pFDR and pFNR estimation for brain networks construction

Authors

  • Sara Sala,

    Corresponding author
    1. Department of Economics, Management and Statistics, University of Milano-Bicocca, Milan, Italy
    2. Neuroimaging Research Unit and Department of Neurology, Institute of Experimental Neurology, Division of Neuroscience, San Raffaele Scientific Institute, Vita-Salute San Raffaele University, Milan, Italy
    • Correspondence to: Sara Sala, Department of Economics, Management and Statistics, University of Milano-Bicocca, Piazza dell'Ateneo Nuovo 1, 20126, Milan, Italy.

      E-mail: sara.sala@unimib.it

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  • Piero Quatto,

    1. Department of Economics, Management and Statistics, University of Milano-Bicocca, Milan, Italy
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  • Paola Valsasina,

    1. Neuroimaging Research Unit and Department of Neurology, Institute of Experimental Neurology, Division of Neuroscience, San Raffaele Scientific Institute, Vita-Salute San Raffaele University, Milan, Italy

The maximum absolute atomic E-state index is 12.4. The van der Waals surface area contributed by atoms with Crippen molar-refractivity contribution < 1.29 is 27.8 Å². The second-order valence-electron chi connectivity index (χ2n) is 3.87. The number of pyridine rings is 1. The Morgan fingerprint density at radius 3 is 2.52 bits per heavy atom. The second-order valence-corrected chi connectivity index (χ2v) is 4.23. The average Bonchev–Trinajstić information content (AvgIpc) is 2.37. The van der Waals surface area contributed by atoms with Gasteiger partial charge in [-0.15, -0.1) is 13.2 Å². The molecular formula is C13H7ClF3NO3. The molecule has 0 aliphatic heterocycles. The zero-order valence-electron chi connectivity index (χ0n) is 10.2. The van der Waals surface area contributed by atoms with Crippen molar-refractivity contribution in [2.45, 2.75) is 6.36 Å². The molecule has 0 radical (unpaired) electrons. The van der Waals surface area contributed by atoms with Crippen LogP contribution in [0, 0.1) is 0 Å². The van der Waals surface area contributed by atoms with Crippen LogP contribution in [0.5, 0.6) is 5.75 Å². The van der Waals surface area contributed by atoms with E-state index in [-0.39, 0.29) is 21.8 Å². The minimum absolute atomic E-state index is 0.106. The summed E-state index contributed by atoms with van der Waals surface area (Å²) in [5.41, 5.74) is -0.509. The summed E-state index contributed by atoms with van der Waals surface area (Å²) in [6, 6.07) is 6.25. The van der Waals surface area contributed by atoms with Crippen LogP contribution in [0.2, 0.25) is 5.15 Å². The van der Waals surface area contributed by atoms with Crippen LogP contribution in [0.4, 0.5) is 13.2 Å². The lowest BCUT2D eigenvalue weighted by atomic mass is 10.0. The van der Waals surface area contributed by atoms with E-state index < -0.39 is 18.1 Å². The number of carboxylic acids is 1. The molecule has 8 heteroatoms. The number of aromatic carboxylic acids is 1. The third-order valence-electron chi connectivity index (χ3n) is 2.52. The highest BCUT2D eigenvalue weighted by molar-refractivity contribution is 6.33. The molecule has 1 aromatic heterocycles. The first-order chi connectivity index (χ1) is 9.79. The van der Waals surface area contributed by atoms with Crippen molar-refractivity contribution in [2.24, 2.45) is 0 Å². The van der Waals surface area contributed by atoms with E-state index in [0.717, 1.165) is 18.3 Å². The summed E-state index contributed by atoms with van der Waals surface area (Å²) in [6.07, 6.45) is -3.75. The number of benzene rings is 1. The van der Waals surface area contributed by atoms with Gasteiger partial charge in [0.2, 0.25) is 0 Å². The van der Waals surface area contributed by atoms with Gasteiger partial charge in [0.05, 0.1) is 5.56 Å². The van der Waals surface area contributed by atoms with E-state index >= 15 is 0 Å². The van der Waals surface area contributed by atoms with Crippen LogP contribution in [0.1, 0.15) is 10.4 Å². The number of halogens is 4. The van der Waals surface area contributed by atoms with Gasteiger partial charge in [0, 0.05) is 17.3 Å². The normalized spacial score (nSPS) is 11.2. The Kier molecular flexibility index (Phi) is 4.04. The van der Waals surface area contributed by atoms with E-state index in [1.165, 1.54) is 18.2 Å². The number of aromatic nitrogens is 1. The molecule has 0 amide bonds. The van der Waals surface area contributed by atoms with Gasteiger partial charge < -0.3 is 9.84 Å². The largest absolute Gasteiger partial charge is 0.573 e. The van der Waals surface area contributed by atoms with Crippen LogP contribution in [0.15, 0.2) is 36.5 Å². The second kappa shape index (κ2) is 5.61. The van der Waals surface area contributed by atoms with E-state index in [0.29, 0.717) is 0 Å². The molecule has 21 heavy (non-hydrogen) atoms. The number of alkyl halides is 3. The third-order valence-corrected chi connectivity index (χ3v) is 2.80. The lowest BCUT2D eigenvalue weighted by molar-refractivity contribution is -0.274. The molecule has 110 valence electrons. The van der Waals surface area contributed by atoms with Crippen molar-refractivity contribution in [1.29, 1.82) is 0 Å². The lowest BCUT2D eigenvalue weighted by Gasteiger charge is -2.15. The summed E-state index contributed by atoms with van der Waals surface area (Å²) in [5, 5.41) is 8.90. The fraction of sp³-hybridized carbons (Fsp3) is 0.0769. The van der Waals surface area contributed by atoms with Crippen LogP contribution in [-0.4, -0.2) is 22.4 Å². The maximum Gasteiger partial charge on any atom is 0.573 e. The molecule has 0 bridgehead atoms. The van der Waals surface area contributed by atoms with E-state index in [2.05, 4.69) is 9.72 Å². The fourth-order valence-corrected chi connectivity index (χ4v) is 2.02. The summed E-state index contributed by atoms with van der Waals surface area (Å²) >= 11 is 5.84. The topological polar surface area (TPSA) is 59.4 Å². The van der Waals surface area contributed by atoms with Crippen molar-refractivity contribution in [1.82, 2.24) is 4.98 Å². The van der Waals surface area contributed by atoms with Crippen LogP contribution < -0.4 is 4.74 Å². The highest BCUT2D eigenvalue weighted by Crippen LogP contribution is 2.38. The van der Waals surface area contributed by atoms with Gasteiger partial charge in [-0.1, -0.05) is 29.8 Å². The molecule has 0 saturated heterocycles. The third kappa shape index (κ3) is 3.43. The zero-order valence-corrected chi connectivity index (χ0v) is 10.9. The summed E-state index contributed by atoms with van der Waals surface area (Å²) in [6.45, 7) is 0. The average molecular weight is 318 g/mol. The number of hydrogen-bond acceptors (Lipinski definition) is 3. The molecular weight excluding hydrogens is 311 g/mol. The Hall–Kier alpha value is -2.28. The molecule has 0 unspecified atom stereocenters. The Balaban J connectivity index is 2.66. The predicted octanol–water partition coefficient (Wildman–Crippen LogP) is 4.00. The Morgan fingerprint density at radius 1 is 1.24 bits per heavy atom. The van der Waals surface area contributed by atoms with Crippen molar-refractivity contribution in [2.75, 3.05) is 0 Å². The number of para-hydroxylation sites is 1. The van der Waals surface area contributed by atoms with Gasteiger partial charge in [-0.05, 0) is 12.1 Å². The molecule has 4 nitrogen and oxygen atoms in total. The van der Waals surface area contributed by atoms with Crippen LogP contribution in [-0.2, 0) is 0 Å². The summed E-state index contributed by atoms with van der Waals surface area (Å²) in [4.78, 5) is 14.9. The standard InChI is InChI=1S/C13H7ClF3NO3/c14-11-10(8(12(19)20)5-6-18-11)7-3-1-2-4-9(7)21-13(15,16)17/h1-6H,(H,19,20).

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  • Federica Agosta,

    1. Neuroimaging Research Unit and Department of Neurology, Institute of Experimental Neurology, Division of Neuroscience, San Raffaele Scientific Institute, Vita-Salute San Raffaele University, Milan, Italy
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  • Massimo Filippi

    1. Neuroimaging Research Unit and Department of Neurology, Institute of Experimental Neurology, Division of Neuroscience, San Raffaele Scientific Institute, Vita-Salute San Raffaele University, Milan, Italy
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Abstract

Recent developments in the study of brain functional connectivity are widely based on graph theory. In the current analysis of brain networks, there is no unique way to derive the adjacency matrix, which is a useful representation for a graph. Its entries, containing information about the existence of links, are identified by thresholding the correlation between the time series that characterized the dynamic behavior of the nodes. In this work, we put forward a strategy to choose a suitable threshold on the correlation matrix considering the problem of multiple comparisons in order to control the error rates. In this context we propose to control the positive false discovery rate (pFDR) and a similar measure involving false negatives, called the positive false nondiscovery rate (pFNR). In particular, we provide point and interval estimators for pFNR and a method for balancing the two types of error, demonstrating it by using functional magnetic resonance imaging data and Monte Carlo simulations. Copyright © 2013 John Wiley & Sons, Ltd.

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